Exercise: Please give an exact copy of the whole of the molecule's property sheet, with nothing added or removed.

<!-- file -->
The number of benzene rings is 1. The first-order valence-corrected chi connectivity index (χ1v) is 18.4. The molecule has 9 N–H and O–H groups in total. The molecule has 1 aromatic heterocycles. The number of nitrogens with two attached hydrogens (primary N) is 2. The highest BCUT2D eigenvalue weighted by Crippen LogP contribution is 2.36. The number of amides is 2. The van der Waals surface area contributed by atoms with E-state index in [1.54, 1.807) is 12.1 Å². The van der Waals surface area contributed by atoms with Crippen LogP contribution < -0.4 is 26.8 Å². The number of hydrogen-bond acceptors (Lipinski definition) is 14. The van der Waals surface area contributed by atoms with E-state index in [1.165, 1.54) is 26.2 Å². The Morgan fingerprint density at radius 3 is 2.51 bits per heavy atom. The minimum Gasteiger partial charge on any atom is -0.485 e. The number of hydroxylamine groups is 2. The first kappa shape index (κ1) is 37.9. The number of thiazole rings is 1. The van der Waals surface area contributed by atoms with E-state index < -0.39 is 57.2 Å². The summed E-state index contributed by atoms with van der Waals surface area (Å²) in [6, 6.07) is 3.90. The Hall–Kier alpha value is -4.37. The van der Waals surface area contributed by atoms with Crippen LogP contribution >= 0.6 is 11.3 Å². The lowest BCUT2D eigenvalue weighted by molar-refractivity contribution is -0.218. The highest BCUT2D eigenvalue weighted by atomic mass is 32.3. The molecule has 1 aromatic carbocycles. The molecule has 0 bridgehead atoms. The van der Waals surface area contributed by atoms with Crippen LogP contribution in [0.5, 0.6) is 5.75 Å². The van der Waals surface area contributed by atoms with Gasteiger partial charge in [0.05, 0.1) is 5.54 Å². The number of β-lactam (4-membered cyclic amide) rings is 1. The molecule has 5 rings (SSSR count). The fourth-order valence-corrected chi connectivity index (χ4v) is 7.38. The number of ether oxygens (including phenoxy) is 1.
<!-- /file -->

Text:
The number of benzene rings is 1. The first-order valence-corrected chi connectivity index (χ1v) is 18.4. The molecule has 9 N–H and O–H groups in total. The molecule has 1 aromatic heterocycles. The number of nitrogens with two attached hydrogens (primary N) is 2. The highest BCUT2D eigenvalue weighted by Crippen LogP contribution is 2.36. The number of amides is 2. The van der Waals surface area contributed by atoms with E-state index in [1.54, 1.807) is 12.1 Å². The van der Waals surface area contributed by atoms with Crippen LogP contribution < -0.4 is 26.8 Å². The number of hydrogen-bond acceptors (Lipinski definition) is 14. The van der Waals surface area contributed by atoms with E-state index in [1.165, 1.54) is 26.2 Å². The Morgan fingerprint density at radius 3 is 2.51 bits per heavy atom. The minimum Gasteiger partial charge on any atom is -0.485 e. The number of hydroxylamine groups is 2. The first kappa shape index (κ1) is 37.9. The number of thiazole rings is 1. The van der Waals surface area contributed by atoms with E-state index < -0.39 is 57.2 Å². The summed E-state index contributed by atoms with van der Waals surface area (Å²) in [6, 6.07) is 3.90. The Hall–Kier alpha value is -4.37. The van der Waals surface area contributed by atoms with Crippen LogP contribution >= 0.6 is 11.3 Å². The lowest BCUT2D eigenvalue weighted by molar-refractivity contribution is -0.218. The highest BCUT2D eigenvalue weighted by atomic mass is 32.3. The molecule has 1 aromatic carbocycles. The molecule has 0 bridgehead atoms. The van der Waals surface area contributed by atoms with Crippen LogP contribution in [0.5, 0.6) is 5.75 Å². The van der Waals surface area contributed by atoms with Gasteiger partial charge in [0.05, 0.1) is 5.54 Å². The number of β-lactam (4-membered cyclic amide) rings is 1. The molecule has 5 rings (SSSR count). The fourth-order valence-corrected chi connectivity index (χ4v) is 7.38. The number of ether oxygens (including phenoxy) is 1.